The hidden curriculum involves learning that comes through observation of faculty attitudes and behaviors, including those directed toward trainees, colleagues and patients. The hidden curriculum is not explicitly laid out for faculty, but depends on a program’s culture and the individual sense of responsibility each faculty member feels for role modeling good habits and behaviors.
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Explore This IssueJuly 2022
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As trainees progress from novice to more expert clinician status, they ultimately can achieve autonomy and possess the knowledge, skills and attitudes that result in outstanding clinical care by observing good behaviors on the part of their mentors and teachers. Faculty members must make it clear they welcome discussion of problems and mistakes so that problematic situations can be adequately addressed and corrected, said Dr. Torralba.
Clinical training in medicine—and particularly in rheumatology—can often involve ambiguity and uncertainty. Whereas the pre-clinical years of medical school are spent in the controlled learning environment of the classroom, clinical training takes place in the less controlled context of the clinic and hospital, where interpersonal interactions abound, the answers are not always clear and the learner must be willing and able to take interpersonal risk to grow.
The COVID-19 pandemic has added to the sense of uncertainty and unpredictability in medical training. Many trainees have had to learn how to evaluate and care for patients via telemedicine, a means of clinical care in which most residents and fellows have received little or no formal training. Indeed, even the faculty members overseeing the use of telemedicine may not have significant experience with this method of care.
The pandemic has also reduced participation in patient safety investigations and made it more challenging to identify systematic problems affecting patient care.
Finally, many trainees and faculty members have reported increased stress, increased challenges regarding workload and a decreased sense of professional development throughout the past two years.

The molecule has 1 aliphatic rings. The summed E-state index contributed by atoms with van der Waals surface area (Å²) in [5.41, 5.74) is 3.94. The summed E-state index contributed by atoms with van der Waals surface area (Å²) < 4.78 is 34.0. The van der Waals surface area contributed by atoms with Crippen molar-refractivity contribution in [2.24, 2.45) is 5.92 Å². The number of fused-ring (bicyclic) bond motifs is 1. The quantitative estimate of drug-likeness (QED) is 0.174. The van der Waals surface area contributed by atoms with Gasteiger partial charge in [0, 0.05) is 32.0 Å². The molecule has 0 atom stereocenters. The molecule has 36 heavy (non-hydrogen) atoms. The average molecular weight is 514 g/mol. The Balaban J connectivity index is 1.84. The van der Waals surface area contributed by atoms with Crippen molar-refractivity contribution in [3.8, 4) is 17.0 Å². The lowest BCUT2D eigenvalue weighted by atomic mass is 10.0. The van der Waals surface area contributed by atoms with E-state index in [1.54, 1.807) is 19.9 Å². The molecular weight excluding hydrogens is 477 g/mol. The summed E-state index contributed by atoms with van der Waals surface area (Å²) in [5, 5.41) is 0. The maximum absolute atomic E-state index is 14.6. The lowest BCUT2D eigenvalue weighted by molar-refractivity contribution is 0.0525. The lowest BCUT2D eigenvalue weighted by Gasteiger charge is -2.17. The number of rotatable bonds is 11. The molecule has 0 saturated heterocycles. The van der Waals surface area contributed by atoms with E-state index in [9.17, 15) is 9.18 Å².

Psychological safety is the perception that there are no negative consequences to oneself, status or career when taking interpersonal risks, such as reporting mistakes or problems.
Fostering Psychological Safety
With these obstacles in place, how can a program foster a sense of psychological safety and allow trainees and faculty members alike to express concerns? To create a workplace group culture that supports psychological safety, Dr. Torralba discussed the CENTRE acronym:
- C stands for confidentiality, meaning individuals speak only about their own experiences, share only what the group agrees can be discussed and can trust that these conversations are private and not subject to gossip;
- E stands for equal airtime, meaning each member of the workforce group is given equal opportunity to participate in discussions and allowing participants to take turns providing productive feedback;
- N stands for nonjudgmental—or respectful—listening, which entails trusting that what someone says is a genuine experience;
- T stands for timeliness, which refers to enabling the discussion of issues close to when they first arise and ensuring group discussions start and end on time;
- R stands for to right to pass, meaning a participant in a group discussion should be allowed to skip their turn in the conversation if more time is needed for reflection; and
- E stands for engaged, meaning everyone is encouraged to be an active participant in the discussion and to take it seriously.
Dr. Torralba’s talk was outstanding and indicated why it’s so important to support psychological safety in rheumatology training programs. Although it may be human to err, it’s certainly not always second nature to be able to construct a safe space for reporting errors, and the need for progress in this area remains clearer than ever.